How did East and West Germany and Japan reconstitute national identity after World War II? Did all three experience parallel reactions to national trauma and reconstruction? History education shaped how these nations reconceived their national identities. Because the content of history education was controlled by different actors, history education materials framed national identity in very different ways. In Japan, where the curriculum was controlled by bureaucrats bent on maintaining their purported neutrality, materials focused on the empirical building blocks of history (who? where? what?) at the expense of discussions of historical responsibility. In East Germany, where party cadres controlled the curriculum, students were taught that World War II was a capitalist aberration. In (West) Germany, where teachers controlled the curriculum, students were taught the lessons of shame and then regeneration after historians turned away from grand national narratives. This book shows that constructions of national identity are not easily malleable on the basis of moral and political concerns only, but that they are subject to institutional constraints and opportunities.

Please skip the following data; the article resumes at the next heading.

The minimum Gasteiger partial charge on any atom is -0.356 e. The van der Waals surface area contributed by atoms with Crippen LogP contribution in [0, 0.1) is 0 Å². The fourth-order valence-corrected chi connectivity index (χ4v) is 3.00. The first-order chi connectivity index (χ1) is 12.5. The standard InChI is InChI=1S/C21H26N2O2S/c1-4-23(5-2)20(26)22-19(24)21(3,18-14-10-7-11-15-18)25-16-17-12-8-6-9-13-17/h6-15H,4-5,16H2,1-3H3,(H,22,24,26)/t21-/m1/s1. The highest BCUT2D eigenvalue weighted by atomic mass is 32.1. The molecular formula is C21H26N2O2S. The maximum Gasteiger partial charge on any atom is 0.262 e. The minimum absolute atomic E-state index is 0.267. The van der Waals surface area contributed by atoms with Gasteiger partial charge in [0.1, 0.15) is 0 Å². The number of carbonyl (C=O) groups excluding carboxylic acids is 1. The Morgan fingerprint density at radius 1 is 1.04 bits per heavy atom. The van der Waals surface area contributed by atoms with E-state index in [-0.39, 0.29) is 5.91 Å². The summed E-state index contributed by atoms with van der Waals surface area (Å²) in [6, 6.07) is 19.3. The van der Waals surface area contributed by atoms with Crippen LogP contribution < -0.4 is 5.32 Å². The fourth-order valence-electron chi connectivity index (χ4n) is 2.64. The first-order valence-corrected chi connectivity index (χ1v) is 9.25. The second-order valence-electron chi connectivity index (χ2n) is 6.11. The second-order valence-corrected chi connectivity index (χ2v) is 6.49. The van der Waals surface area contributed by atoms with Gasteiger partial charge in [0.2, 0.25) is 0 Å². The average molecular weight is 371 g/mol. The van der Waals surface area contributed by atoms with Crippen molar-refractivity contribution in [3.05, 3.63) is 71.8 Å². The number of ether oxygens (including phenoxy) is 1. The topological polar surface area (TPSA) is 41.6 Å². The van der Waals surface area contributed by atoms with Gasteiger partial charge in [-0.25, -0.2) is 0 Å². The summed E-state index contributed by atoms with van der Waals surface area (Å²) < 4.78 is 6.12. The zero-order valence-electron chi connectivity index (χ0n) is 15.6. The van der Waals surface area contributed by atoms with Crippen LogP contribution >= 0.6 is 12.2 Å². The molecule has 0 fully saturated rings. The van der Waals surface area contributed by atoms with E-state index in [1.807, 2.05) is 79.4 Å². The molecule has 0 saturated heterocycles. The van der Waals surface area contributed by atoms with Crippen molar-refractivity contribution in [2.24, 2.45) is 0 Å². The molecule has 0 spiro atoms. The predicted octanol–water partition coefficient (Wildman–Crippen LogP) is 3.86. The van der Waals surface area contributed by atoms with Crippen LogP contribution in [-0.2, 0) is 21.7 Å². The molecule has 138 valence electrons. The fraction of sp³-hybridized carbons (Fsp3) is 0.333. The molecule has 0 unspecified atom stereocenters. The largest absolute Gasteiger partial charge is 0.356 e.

In an age when post-conflict reconstruction and reconciliation has become a major focus of international policies, the analysis offers important implications for the parallel revision of portrayals of national history and the institutional reconstruction of policy-making regimes.
Julian Dierkes is an Associate Professor and the Keidanren Chair in Japanese Research at the University of British Columbia's Institute of Asian Research where he teaches Asia Pacific Policy Studies. Dr. Dierkes' current research focuses on a sociological analysis of supplementary education ("juku") in Japan.